The midseason finale of STARGATE UNIVERSE was trumpeted as a slam-bang game-changer, and I have to admit to being a little underwhelmed. I’m not sure why, but maybe I was anticipating even more slam with my bang. Clearly, a lot of work went into the production, but storywise, I think there have been a number of more impressive episodes this season. “Resurgence” left our intrepid band of characters even more stranded than ever before: Betrayed by their new alien “allies,” Destiny’s FTL drive and shields were down while under attack by automated alien fighters – all with a transmogrified Chloe on the loose.
At the midpoint of Season 2, I think the-powers-that-be really have a handle on what makes STARGATE UNIVERSE tick. The character conflict is wonderful, the acting is top-notch, the plots generally strong, the production values and special effects are unrivaled. I cannot understand why any science-fiction fan would not love this series.
“Sooner or later I’m going to stop being me and become something else,” Chloe (Elyse Levesque) sighed. “Something dangerous.” And Scott (Brian J. Smith) knows it. (We know Greer knows it.) Chloe’s long-festering transformation – apparently a lingering effect from her kidnapping by the blue aliens – finally reached a critical point. Stretching out Chloe’s transformation (the kind of thing that is usually handled as a one-episode story on most other series) over several episodes made it more effective because we got to see Chloe slipping away in almost the same way that her friends were losing her. We watched that weird metallic stuff taking over her body while her spirits sank and her sense of resignation grew.
Eli (David Blue) was also withdrawing, in the wake of Ginn’s murder. In a conversation with Camile (Ming-Na), he fixed his tenure on Destiny at 10 months. Camile wanted to talk about his relationship with Ginn, but Eli literally backed away from her and refused to rise to her bait. Later, Rush (Robert Carlyle) tried to counsel the sullen Eli that had he exacted revenge on Ginn’s killer Simeon, that still would not have brought Ginn back. Of course this was a classic “Do as I say, not as I do” situation, since Rush killed Simeon in revenge for murdering Amanda. But I figure it was his way of telling Eli (without admitting it) that the act brought him no comfort.
The Destiny crew had little time to relax after last week’s visit from the Walking Dead – er, I mean Dr. Caine and the lost settlers, because Destiny wandered into a debris field left by a gigantic space battle. However, not all the ships in the graveyard were dead. Some were dormant automated fighters (shades of the Replicators, eh?) whose sheer numbers overwhelmed and quickly disabled Destiny. Before they could move in for the kill, however, Telford (Lou Diamond Phillips) arrived with the seed ship to lead Destiny to safety – by flying directly through a nearby star!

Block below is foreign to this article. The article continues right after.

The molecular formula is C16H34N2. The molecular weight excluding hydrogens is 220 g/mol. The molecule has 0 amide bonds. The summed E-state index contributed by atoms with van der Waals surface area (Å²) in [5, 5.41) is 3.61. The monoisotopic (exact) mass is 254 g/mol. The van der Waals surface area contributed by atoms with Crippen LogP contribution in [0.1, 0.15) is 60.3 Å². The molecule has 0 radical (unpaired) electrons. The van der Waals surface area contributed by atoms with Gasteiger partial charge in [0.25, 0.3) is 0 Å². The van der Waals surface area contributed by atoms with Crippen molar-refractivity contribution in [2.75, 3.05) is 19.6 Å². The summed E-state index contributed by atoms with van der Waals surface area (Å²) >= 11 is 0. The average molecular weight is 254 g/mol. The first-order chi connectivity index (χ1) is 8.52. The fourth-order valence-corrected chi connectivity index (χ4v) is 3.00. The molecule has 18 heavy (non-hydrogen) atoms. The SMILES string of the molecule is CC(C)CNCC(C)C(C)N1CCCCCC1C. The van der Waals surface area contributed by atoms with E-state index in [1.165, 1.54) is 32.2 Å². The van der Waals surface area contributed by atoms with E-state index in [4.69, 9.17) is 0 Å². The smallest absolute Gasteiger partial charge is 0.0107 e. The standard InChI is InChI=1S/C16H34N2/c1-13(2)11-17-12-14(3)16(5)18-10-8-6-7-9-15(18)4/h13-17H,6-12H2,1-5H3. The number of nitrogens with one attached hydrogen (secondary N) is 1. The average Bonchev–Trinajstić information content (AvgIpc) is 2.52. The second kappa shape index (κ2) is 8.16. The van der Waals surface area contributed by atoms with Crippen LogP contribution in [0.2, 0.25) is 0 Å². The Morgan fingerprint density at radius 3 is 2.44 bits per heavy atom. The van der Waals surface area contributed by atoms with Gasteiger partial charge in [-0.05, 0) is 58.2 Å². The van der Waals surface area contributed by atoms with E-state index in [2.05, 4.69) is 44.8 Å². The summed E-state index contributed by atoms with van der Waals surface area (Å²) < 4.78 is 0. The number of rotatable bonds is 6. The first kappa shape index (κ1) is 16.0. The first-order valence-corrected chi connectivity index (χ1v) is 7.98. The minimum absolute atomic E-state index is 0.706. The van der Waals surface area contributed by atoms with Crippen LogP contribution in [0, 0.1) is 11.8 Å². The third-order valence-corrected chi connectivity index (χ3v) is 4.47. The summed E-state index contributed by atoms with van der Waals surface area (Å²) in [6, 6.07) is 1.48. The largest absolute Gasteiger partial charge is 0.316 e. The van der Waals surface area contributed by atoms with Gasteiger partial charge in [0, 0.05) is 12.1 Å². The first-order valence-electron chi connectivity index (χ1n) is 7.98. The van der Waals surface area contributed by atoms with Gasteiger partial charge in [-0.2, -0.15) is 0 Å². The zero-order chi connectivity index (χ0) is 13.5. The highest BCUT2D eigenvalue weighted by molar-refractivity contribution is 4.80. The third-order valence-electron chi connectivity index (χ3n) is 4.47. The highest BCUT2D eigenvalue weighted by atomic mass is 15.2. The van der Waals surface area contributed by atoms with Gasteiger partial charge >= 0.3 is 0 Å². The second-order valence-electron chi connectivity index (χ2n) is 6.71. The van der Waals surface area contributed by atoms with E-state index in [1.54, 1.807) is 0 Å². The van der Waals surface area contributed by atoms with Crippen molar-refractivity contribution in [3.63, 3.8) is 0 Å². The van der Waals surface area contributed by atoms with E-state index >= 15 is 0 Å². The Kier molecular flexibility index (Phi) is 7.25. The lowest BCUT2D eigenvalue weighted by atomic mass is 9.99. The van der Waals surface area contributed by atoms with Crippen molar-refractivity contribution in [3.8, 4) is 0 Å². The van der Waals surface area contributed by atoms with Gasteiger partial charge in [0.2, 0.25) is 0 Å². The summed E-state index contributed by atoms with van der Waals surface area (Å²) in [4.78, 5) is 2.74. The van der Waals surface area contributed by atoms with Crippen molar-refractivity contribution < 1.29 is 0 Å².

Telford’s “surprise” arrival in the seed ship was spoiled by the opening credits – I have to stop reading those things on first viewing – but was welcome nonetheless. I figured he wasn’t going to be killed off-screen by those half-pint aliens, but I wondered how he was going to find Destiny again. Turned out it wasn’t so difficult after he made friends with the aliens, who call themselves the Ursini. The Ursini hatched a plot to dock with the crippled Destiny and try a coupled jump to warp speed for repairs at a safe location before attacking the drone control ship. Rush and Young (Louis Ferreira) schemed to double-cross the Ursini and use the seed ship’s power to dial Earth. Camile had a point: Why double-cross this group they just met? But it became a moot point when the Ursini double-crossed the humans first, dropping them right in the middle of a fleet of drones. Again, I ask, Why? To prove Rush and Young really weren’t that bad – or that the Ursini are just as flawed as the Tau’ri?
T.J. (Alaina Huffman) visited Varro (Mike Dopud) in confinement, where they talked about his failure to control Simeon. Varro knew about T.J.’s story about leaving her baby on Eden, and offered his condolences for Carmen not being on the returned shuttle. It appears that T.J. wanted to stay mad at Varro, but just couldn’t do it. I really think something will develop between these two. T.J. reasoned that Destiny’s neural link was probably responsible for the Carmen hallucination – probably as an attempt to protect her from the trauma of losing her unborn child.
There was no protecting Chloe from her transformation anymore. She took advantage of Eli’s sympathy for her to get the door to her quarters opened so she could go all Terminatrix and break containment. She claimed she just wanted to help, but when Eli pulled her away from a control console, she had no idea what commands she had typed in. Was she doing something sinister or helpful? I figure there are two possibilities: 1. She sent a message to the blue aliens revealing Destiny’s location. 2. She managed to find auxiliary power to raise the shields or get the FTL engines back online. My money is on No. 2, but we have to wait until the spring to find out…